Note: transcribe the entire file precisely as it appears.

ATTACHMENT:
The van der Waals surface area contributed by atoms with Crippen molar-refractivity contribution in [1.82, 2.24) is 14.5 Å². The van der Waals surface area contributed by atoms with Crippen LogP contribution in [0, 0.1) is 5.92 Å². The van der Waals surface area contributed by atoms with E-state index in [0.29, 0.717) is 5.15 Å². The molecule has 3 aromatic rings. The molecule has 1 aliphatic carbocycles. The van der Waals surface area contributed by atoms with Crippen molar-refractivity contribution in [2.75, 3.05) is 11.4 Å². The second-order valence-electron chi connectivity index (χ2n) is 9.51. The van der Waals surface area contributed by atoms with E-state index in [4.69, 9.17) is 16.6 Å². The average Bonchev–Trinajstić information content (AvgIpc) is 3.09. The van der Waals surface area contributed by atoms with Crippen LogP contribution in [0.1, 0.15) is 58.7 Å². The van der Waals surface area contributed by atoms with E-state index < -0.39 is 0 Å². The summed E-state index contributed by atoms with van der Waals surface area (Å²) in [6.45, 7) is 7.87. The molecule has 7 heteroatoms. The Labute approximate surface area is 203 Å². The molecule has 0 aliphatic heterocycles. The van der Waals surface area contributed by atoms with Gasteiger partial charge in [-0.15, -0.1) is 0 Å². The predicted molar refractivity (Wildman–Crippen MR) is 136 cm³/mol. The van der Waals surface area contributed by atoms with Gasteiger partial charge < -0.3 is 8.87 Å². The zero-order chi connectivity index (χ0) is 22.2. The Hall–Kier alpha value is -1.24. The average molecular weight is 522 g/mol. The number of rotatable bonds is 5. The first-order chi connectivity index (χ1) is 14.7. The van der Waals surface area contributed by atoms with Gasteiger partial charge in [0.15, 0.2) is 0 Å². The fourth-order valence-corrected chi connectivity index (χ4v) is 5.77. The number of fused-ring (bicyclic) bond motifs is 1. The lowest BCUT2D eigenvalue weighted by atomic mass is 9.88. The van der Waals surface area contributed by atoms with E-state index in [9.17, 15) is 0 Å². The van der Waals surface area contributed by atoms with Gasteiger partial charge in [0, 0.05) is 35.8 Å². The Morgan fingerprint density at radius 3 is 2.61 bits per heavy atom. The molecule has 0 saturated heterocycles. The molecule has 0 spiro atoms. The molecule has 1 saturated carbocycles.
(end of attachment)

The van der Waals surface area contributed by atoms with Crippen molar-refractivity contribution in [1.82, 2.24) is 14.5 Å². The van der Waals surface area contributed by atoms with Crippen LogP contribution in [0, 0.1) is 5.92 Å². The van der Waals surface area contributed by atoms with E-state index in [0.29, 0.717) is 5.15 Å². The molecule has 3 aromatic rings. The molecule has 1 aliphatic carbocycles. The van der Waals surface area contributed by atoms with Crippen molar-refractivity contribution in [2.75, 3.05) is 11.4 Å². The second-order valence-electron chi connectivity index (χ2n) is 9.51. The van der Waals surface area contributed by atoms with E-state index in [4.69, 9.17) is 16.6 Å². The average Bonchev–Trinajstić information content (AvgIpc) is 3.09. The van der Waals surface area contributed by atoms with Crippen LogP contribution in [0.1, 0.15) is 58.7 Å². The van der Waals surface area contributed by atoms with E-state index < -0.39 is 0 Å². The summed E-state index contributed by atoms with van der Waals surface area (Å²) in [6.45, 7) is 7.87. The molecule has 7 heteroatoms. The Labute approximate surface area is 203 Å². The molecule has 0 aliphatic heterocycles. The van der Waals surface area contributed by atoms with Gasteiger partial charge in [-0.15, -0.1) is 0 Å². The predicted molar refractivity (Wildman–Crippen MR) is 136 cm³/mol. The van der Waals surface area contributed by atoms with Gasteiger partial charge < -0.3 is 8.87 Å². The zero-order chi connectivity index (χ0) is 22.2. The Hall–Kier alpha value is -1.24. The average molecular weight is 522 g/mol. The number of rotatable bonds is 5. The first-order chi connectivity index (χ1) is 14.7. The van der Waals surface area contributed by atoms with Gasteiger partial charge in [0.15, 0.2) is 0 Å². The fourth-order valence-corrected chi connectivity index (χ4v) is 5.77. The number of fused-ring (bicyclic) bond motifs is 1. The lowest BCUT2D eigenvalue weighted by atomic mass is 9.88. The van der Waals surface area contributed by atoms with E-state index in [9.17, 15) is 0 Å². The van der Waals surface area contributed by atoms with Gasteiger partial charge in [0, 0.05) is 35.8 Å². The Morgan fingerprint density at radius 3 is 2.61 bits per heavy atom. The molecule has 0 saturated heterocycles. The molecule has 0 spiro atoms. The molecule has 1 saturated carbocycles.